You can eliminate this risk by opting out of the NHS Pension full stop. Naturally the downside is that you’ll miss out on the benefits, especially so if drastic detractions fail to materialise. Furthermore, you merely transfer 100% of the risk to whichever other pension roadmap you follow. What if legislative changes are punitive for SIPPs or ISAs just as much? No point moving all your eggs to another basket if it’s going to be dropped too.
My personal feeling is that it’s wiser to diversify pension strategies, to spread (albeit not eliminate) such interference risk.
Leaving the NHS
You might want to opt out of the NHS Pension because you don’t plan on working in the NHS long-term, which may include leaving to work overseas.
Opting out could make matters simpler by avoiding your pensions being spread out across multiple caches and/or countries. Naturally it may be difficult to predict your future career path with any great certainty.
If you were to opt out but then find yourself staying in the NHS, you may have missed out on some of the early benefits described above.
If you were to leave the NHS having already opted in, and wanted to take your pension with you, what happens then?
NHS Pension transfers
It is possible to transfer any existing NHS Pension, both domestically and internationally. As a rule of thumb it’s much easier to transfer out if you’ve been a member of the NHS Pension scheme for less than two years.
With fewer than two years’ membership, you can: • Transfer into other defined benefit (DB) or defined contribution (DC) pension schemes. [The NHS Pension is a type of DB scheme, a SIPP is a type of DC scheme]. • Ask for a refund of your contributions to date • Ask for a break if you intend to return to the NHS Pension scheme later on and don’t want a refund.
It’s still not a simple matter of clicking a few buttons, however. If the transfer value of your pension is over £30,000, you must provide proof of having received independent financial advice before you can proceed. As a reference point, the transfer value of your F1 contributions alone is likely to be over £30,000 (according to different calculators).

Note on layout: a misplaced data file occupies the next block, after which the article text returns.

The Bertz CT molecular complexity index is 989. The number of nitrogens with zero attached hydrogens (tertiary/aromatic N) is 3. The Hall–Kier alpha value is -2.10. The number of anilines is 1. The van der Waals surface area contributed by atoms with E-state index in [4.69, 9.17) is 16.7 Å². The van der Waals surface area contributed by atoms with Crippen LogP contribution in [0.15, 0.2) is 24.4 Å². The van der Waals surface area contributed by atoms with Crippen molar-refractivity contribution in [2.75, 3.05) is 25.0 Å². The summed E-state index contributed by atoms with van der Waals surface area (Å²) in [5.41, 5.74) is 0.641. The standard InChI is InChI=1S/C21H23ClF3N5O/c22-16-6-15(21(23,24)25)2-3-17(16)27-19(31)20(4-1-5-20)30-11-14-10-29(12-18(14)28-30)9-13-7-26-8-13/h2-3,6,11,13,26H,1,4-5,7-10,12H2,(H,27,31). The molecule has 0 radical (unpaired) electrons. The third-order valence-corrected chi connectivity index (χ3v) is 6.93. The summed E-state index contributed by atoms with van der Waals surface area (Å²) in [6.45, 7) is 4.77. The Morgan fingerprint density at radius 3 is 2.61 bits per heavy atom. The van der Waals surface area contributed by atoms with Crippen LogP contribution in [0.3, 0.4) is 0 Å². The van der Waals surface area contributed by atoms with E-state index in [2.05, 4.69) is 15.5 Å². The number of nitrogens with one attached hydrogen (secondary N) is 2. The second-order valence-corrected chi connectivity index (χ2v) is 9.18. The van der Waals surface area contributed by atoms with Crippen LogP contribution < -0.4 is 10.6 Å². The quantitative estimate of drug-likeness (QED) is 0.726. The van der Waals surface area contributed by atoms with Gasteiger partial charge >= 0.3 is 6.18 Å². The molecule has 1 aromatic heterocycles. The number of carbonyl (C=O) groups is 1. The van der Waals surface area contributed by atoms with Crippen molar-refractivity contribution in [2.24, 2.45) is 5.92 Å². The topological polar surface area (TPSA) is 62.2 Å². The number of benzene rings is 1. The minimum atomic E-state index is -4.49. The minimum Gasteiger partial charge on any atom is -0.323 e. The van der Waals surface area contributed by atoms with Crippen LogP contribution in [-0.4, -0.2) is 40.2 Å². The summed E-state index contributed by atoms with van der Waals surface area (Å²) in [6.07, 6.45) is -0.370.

With more than two years of membership, things are even more limited. You’re unable to transfer your NHS Pension to DC pensions, though you can transfer to other DB schemes. These restrictions may seem Orwellian, but they’re borne of the fact that DB schemes such as the NHS Pension are so good. The FCA, ever a cautious bunch, say that “in most cases you are likely to be worse off if you transfer out of a defined benefit scheme“.
These sentiments are echoed by the Pensions Regulator, who “believe it is likely to be in the best financial interests of the majority of members to remain in their DB scheme“. Both comment that the value of a transfer is likely to be less than the benefits you’d otherwise receive.
You can ask for a transfer value if you wanted to do the maths yourself. It’s free and you’re not obligated to proceed with a transfer if you do so.
You’re also able to transfer your NHS Pension benefits to certain, HMRC-registered, overseas pension schemes. Some of the same caveats as domestic transfers apply, such as only being able to transfer into DB pension schemes if you have more than two years’ membership.
There are other niggles that could make an international transfer poor value, including: • A possible 25% overseas transfer tax • Being stung by the lifetime allowance [as your pension benefits are tested against it at the time of transfer] • Higher tax rates in your destination country [depending on its tax relationship with the UK]